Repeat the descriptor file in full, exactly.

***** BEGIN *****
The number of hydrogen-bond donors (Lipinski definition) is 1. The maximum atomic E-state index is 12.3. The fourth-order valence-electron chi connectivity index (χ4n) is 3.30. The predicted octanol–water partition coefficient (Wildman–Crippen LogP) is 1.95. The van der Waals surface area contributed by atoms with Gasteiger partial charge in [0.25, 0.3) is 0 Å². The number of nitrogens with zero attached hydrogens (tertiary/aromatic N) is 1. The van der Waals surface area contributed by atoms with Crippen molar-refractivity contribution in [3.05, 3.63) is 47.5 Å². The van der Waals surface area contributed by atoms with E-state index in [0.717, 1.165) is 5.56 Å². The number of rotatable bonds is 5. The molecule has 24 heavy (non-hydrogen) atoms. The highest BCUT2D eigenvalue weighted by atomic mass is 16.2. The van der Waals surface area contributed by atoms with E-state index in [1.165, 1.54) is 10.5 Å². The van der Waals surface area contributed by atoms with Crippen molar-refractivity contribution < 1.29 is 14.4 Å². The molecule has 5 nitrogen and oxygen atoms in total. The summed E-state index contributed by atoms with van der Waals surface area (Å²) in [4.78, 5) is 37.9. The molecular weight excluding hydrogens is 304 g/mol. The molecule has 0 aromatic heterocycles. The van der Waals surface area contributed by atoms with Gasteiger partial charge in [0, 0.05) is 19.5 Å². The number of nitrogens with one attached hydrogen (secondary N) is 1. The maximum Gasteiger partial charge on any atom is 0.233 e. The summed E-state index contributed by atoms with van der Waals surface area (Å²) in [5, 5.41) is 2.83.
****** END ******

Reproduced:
The number of hydrogen-bond donors (Lipinski definition) is 1. The maximum atomic E-state index is 12.3. The fourth-order valence-electron chi connectivity index (χ4n) is 3.30. The predicted octanol–water partition coefficient (Wildman–Crippen LogP) is 1.95. The van der Waals surface area contributed by atoms with Gasteiger partial charge in [0.25, 0.3) is 0 Å². The number of nitrogens with zero attached hydrogens (tertiary/aromatic N) is 1. The van der Waals surface area contributed by atoms with Crippen molar-refractivity contribution in [3.05, 3.63) is 47.5 Å². The van der Waals surface area contributed by atoms with E-state index in [0.717, 1.165) is 5.56 Å². The number of rotatable bonds is 5. The molecule has 24 heavy (non-hydrogen) atoms. The highest BCUT2D eigenvalue weighted by atomic mass is 16.2. The van der Waals surface area contributed by atoms with E-state index in [1.165, 1.54) is 10.5 Å². The van der Waals surface area contributed by atoms with Crippen molar-refractivity contribution < 1.29 is 14.4 Å². The molecule has 5 nitrogen and oxygen atoms in total. The summed E-state index contributed by atoms with van der Waals surface area (Å²) in [4.78, 5) is 37.9. The molecular weight excluding hydrogens is 304 g/mol. The molecule has 0 aromatic heterocycles. The van der Waals surface area contributed by atoms with Gasteiger partial charge in [0, 0.05) is 19.5 Å². The number of nitrogens with one attached hydrogen (secondary N) is 1. The maximum Gasteiger partial charge on any atom is 0.233 e. The summed E-state index contributed by atoms with van der Waals surface area (Å²) in [5, 5.41) is 2.83.